Kevin explains that many parts fit all coaches.

Parts knowledge

“Everybody who’s worked for me has come from the coach and bus world and they know it like the back of their hand,” says Kevin.

“When we set new people on it’s two years before they even pick up the phone to a customer: It’s learning everything that goes on in the background.

“Initially I train them to recognise all brands of vehicles.

“I want them to know the vehicle just by looking at the shape of the lights or the shape of the mirror or bumper. Sometimes I’ll show them a corner, or a headlight, to test them.”

“The need to be able to picture and visualise what the customer is talking about when they’re on the phone talking to them. Otherwise how can you sell something if you don’t know what it is yourself?

“The next thing they have to learn is engines and gearboxes. What variations are there?

“If someone rings up and asks for a clutch for a Setra coach there is so much more to it than that. They need to know the type of Setra, whether it’s Euro II or Euro III? Is the engine six cylinders in line or V8? Is it automatic or manual? Eight speed or six speed? All of those questions narrow it down to which clutch is applicable.

“Every Neoplan is different, every Setra is different, when buying from new there’s different applications.

“It’s all down to knowledge that gives us the edge. We are the only company I know in England that’s got this amount of PSV knowledge.”

Future expansion

Heavy Duty Parts has an office overseas which makes is easier for some suppliers to invoice a European office rather than a UK one.

“Most of the parts we buy from specialist supply routes in Europe are invoiced through the European office,” says Kevin. “But the parts come here.

“Our market is getting bigger, there’s a lot of business outside of the UK. 16% of our turnover is export.”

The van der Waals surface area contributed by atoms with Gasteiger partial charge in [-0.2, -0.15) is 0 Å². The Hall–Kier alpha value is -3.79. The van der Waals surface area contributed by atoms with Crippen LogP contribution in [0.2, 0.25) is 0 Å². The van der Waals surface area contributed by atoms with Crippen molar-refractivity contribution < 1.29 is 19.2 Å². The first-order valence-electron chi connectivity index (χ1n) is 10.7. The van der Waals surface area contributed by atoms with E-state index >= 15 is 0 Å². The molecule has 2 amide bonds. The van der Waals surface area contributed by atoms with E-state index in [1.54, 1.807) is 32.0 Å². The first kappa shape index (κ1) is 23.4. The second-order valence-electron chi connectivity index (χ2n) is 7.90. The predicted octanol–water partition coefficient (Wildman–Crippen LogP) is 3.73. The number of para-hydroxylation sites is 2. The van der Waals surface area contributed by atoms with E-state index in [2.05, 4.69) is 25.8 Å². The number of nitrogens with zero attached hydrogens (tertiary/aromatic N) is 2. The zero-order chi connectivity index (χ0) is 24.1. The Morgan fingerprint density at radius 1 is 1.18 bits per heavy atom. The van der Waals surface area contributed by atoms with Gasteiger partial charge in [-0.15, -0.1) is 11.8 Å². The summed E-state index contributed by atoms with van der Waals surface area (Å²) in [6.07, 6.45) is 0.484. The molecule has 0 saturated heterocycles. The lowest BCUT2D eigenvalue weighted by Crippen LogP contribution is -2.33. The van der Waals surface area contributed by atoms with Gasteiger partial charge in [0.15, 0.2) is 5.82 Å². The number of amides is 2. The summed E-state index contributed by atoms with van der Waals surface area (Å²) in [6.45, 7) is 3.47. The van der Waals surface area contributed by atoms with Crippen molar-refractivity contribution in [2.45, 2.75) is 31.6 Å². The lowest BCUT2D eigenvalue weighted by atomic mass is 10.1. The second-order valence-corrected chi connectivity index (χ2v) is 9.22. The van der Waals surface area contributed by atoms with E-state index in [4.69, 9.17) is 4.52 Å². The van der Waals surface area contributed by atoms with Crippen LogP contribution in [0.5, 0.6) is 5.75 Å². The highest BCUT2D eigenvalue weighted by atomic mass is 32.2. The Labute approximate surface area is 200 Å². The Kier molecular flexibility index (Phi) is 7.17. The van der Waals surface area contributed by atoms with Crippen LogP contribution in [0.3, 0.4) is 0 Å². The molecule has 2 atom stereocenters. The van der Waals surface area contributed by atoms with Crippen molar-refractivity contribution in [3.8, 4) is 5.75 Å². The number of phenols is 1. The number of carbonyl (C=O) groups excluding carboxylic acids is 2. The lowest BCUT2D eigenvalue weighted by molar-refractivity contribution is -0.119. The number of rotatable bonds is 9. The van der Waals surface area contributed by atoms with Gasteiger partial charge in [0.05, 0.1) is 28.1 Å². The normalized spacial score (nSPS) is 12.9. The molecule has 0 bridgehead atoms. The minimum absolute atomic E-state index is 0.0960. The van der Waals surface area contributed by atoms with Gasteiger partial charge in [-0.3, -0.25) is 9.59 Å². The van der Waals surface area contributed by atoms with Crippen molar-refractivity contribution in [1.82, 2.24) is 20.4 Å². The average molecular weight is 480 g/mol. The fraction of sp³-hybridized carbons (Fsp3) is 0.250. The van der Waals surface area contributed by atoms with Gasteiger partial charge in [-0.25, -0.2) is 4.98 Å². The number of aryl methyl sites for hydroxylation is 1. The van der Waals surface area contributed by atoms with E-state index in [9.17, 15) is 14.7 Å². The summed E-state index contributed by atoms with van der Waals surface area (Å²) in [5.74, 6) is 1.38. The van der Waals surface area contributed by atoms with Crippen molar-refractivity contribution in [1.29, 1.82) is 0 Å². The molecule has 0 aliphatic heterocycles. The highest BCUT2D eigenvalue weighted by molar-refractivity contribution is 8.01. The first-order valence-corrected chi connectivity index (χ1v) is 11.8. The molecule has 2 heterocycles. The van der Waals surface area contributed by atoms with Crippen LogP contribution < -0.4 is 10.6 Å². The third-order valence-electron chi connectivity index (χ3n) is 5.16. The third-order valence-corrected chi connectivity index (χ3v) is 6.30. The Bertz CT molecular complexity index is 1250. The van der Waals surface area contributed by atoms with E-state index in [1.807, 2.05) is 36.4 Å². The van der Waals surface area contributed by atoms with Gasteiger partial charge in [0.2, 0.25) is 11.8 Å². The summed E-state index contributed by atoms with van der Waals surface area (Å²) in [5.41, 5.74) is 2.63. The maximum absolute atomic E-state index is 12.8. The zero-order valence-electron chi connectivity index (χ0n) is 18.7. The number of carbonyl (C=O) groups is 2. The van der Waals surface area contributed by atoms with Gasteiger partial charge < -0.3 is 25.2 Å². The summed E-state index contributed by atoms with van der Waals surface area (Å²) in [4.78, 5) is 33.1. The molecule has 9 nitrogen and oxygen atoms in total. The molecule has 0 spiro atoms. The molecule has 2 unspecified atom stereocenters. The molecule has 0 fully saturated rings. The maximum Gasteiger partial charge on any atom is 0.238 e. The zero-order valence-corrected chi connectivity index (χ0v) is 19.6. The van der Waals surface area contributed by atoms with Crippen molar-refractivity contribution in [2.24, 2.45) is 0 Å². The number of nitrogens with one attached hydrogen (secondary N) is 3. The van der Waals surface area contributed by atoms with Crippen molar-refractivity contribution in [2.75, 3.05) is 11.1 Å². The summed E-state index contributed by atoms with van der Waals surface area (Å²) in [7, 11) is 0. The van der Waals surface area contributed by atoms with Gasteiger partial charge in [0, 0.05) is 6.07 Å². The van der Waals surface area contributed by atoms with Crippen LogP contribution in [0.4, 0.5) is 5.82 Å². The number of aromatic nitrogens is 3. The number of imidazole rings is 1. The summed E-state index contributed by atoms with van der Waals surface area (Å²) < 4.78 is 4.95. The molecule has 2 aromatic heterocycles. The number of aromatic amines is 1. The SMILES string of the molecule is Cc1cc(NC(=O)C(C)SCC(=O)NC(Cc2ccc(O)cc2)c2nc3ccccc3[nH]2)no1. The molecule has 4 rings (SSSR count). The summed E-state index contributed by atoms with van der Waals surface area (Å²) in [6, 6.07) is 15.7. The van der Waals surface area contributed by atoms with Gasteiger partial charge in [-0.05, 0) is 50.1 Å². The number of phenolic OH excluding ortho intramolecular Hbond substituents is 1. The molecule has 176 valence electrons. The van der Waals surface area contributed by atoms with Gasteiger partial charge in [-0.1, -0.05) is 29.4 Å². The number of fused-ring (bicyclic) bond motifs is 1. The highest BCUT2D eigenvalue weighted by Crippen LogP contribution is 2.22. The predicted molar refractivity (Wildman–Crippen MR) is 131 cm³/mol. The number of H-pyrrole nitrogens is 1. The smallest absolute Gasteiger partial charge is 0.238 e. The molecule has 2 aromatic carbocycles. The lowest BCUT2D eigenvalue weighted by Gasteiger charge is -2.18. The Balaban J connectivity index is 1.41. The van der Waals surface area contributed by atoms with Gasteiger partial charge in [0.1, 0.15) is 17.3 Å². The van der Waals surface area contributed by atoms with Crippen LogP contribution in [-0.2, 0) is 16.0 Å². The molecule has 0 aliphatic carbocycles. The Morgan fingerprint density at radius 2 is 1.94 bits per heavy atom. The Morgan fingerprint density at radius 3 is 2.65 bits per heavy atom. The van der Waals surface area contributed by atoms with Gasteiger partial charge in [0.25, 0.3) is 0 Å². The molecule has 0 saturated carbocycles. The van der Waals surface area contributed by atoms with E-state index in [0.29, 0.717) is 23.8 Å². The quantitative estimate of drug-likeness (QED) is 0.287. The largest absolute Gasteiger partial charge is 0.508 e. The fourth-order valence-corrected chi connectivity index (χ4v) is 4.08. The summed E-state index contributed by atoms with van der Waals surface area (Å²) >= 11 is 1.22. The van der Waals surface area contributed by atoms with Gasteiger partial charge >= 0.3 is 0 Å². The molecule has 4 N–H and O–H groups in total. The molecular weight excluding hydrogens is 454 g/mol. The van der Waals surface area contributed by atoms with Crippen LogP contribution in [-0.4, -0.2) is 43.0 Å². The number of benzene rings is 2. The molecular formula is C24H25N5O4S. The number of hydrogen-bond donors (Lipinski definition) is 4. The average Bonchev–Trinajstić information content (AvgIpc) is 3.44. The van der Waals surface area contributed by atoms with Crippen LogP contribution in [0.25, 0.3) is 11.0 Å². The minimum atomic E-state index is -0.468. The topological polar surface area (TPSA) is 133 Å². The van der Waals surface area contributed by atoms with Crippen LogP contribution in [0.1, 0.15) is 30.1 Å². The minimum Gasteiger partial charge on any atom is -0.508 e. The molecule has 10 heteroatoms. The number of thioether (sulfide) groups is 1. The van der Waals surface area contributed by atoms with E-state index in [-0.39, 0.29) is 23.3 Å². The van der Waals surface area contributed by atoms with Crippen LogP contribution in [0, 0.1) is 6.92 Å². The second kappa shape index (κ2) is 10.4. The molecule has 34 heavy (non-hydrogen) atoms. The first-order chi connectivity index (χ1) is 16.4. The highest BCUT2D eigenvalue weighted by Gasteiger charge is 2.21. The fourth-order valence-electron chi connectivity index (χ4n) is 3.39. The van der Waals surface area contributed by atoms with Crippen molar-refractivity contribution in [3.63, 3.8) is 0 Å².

Kevin is looking into getting a warehouse outside of the UK to supply export but hasn’t finalised plans yet.

For quicker and easier access to components within a 24-hour time scale in the UK, arrangements have now been made to have parts available for pick-up in strategic locations. This is with trusted operators.

Kevin says: “We have a lot of stock stored with Edwards Coaches in Cardiff. These are the bits that will stop a vehicle from moving – clutches, mirrors, lights, big expensive bits that they can’t do without.”

Other sites where stock is stored include Sheerings Holidays in Wigan, Nash Coaches in Birmingham and Bennetts Coaches in Gloucester.

“Hopefully we will finish the network in the next couple of months,” adds Kevin.

“It’s set up and happening now in some areas.

“Operators will travel half an hour to pick up a bit if it’s stopping a vehicle working. We’ve just got to make sure we’ve got the right stock there – it’s been a learning curve for us.”

Partnership with operators

“People’s ways of buying things has changed over the last five years,” says Kevin.

“Operators originally had more time. Today they just want ease, they want to pick the phone up and know that part is going to come tomorrow and the price is going to be good.”

Customers who call can rely on Kevin’s team’s industry knowledge when ordering a part.

“When they ring up they might not know the chassis number. In fact 99% of the time they’ve no idea what the chassis number is but they know what the registration is,” says Kevin.

“We can cross reference that registration and use the same identification system as the main dealers.

“We know where all the coaches and buses are in the UK and can tell you anything about any one of them in minutes.”